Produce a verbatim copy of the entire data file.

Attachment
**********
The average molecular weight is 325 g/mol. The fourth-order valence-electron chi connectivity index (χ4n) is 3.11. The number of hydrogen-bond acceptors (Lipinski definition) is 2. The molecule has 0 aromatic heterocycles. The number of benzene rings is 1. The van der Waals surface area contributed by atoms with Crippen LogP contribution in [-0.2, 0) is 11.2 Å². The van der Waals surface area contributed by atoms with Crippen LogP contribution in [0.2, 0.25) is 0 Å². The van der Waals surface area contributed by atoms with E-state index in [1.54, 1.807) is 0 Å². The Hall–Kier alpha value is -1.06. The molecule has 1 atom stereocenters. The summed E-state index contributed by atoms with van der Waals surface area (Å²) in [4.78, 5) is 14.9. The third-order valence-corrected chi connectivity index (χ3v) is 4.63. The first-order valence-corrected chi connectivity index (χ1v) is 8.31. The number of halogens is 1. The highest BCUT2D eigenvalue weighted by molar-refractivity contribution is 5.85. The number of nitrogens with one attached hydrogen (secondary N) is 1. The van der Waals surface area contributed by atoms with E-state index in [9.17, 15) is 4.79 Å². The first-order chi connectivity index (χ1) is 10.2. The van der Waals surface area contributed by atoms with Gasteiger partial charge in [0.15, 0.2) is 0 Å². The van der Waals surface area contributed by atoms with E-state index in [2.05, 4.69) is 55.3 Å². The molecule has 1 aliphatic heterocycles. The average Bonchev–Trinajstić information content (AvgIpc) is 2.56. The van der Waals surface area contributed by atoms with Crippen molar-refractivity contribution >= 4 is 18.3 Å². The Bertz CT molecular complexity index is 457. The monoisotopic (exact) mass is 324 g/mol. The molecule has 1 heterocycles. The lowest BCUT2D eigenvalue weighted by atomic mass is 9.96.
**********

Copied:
The average molecular weight is 325 g/mol. The fourth-order valence-electron chi connectivity index (χ4n) is 3.11. The number of hydrogen-bond acceptors (Lipinski definition) is 2. The molecule has 0 aromatic heterocycles. The number of benzene rings is 1. The van der Waals surface area contributed by atoms with Crippen LogP contribution in [-0.2, 0) is 11.2 Å². The van der Waals surface area contributed by atoms with Crippen LogP contribution in [0.2, 0.25) is 0 Å². The van der Waals surface area contributed by atoms with E-state index in [1.54, 1.807) is 0 Å². The Hall–Kier alpha value is -1.06. The molecule has 1 atom stereocenters. The summed E-state index contributed by atoms with van der Waals surface area (Å²) in [4.78, 5) is 14.9. The third-order valence-corrected chi connectivity index (χ3v) is 4.63. The first-order valence-corrected chi connectivity index (χ1v) is 8.31. The number of halogens is 1. The highest BCUT2D eigenvalue weighted by molar-refractivity contribution is 5.85. The number of nitrogens with one attached hydrogen (secondary N) is 1. The van der Waals surface area contributed by atoms with E-state index in [9.17, 15) is 4.79 Å². The first-order chi connectivity index (χ1) is 10.2. The van der Waals surface area contributed by atoms with Gasteiger partial charge in [0.15, 0.2) is 0 Å². The van der Waals surface area contributed by atoms with E-state index in [2.05, 4.69) is 55.3 Å². The molecule has 1 aliphatic heterocycles. The average Bonchev–Trinajstić information content (AvgIpc) is 2.56. The van der Waals surface area contributed by atoms with Crippen molar-refractivity contribution >= 4 is 18.3 Å². The Bertz CT molecular complexity index is 457. The monoisotopic (exact) mass is 324 g/mol. The molecule has 1 heterocycles. The lowest BCUT2D eigenvalue weighted by atomic mass is 9.96.